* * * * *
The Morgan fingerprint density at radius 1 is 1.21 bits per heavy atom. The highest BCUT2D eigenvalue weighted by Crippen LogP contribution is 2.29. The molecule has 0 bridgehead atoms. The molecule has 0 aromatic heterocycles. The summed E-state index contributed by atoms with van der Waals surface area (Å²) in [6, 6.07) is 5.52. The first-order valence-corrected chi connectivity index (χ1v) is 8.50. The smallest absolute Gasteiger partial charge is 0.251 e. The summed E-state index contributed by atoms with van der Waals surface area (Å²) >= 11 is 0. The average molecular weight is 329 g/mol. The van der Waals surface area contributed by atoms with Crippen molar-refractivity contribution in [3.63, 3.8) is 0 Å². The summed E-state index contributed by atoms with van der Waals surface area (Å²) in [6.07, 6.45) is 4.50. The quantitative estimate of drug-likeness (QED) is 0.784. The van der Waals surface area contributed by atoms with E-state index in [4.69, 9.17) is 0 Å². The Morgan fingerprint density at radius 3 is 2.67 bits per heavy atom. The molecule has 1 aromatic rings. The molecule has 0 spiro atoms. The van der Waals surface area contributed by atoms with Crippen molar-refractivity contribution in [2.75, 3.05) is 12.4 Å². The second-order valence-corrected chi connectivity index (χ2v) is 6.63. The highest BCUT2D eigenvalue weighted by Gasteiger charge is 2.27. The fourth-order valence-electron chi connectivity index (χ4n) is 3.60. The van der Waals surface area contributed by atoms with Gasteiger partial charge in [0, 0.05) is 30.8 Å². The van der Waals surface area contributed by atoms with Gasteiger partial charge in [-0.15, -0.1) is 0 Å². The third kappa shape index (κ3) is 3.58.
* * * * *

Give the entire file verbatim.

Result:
The Morgan fingerprint density at radius 1 is 1.21 bits per heavy atom. The highest BCUT2D eigenvalue weighted by Crippen LogP contribution is 2.29. The molecule has 0 bridgehead atoms. The molecule has 0 aromatic heterocycles. The summed E-state index contributed by atoms with van der Waals surface area (Å²) in [6, 6.07) is 5.52. The first-order valence-corrected chi connectivity index (χ1v) is 8.50. The smallest absolute Gasteiger partial charge is 0.251 e. The summed E-state index contributed by atoms with van der Waals surface area (Å²) >= 11 is 0. The average molecular weight is 329 g/mol. The van der Waals surface area contributed by atoms with Crippen molar-refractivity contribution in [3.63, 3.8) is 0 Å². The summed E-state index contributed by atoms with van der Waals surface area (Å²) in [6.07, 6.45) is 4.50. The quantitative estimate of drug-likeness (QED) is 0.784. The van der Waals surface area contributed by atoms with E-state index in [4.69, 9.17) is 0 Å². The Morgan fingerprint density at radius 3 is 2.67 bits per heavy atom. The molecule has 1 aromatic rings. The molecule has 0 spiro atoms. The van der Waals surface area contributed by atoms with Crippen molar-refractivity contribution in [2.75, 3.05) is 12.4 Å². The second-order valence-corrected chi connectivity index (χ2v) is 6.63. The highest BCUT2D eigenvalue weighted by Gasteiger charge is 2.27. The fourth-order valence-electron chi connectivity index (χ4n) is 3.60. The van der Waals surface area contributed by atoms with Gasteiger partial charge in [0, 0.05) is 30.8 Å². The van der Waals surface area contributed by atoms with Gasteiger partial charge in [-0.15, -0.1) is 0 Å². The third kappa shape index (κ3) is 3.58.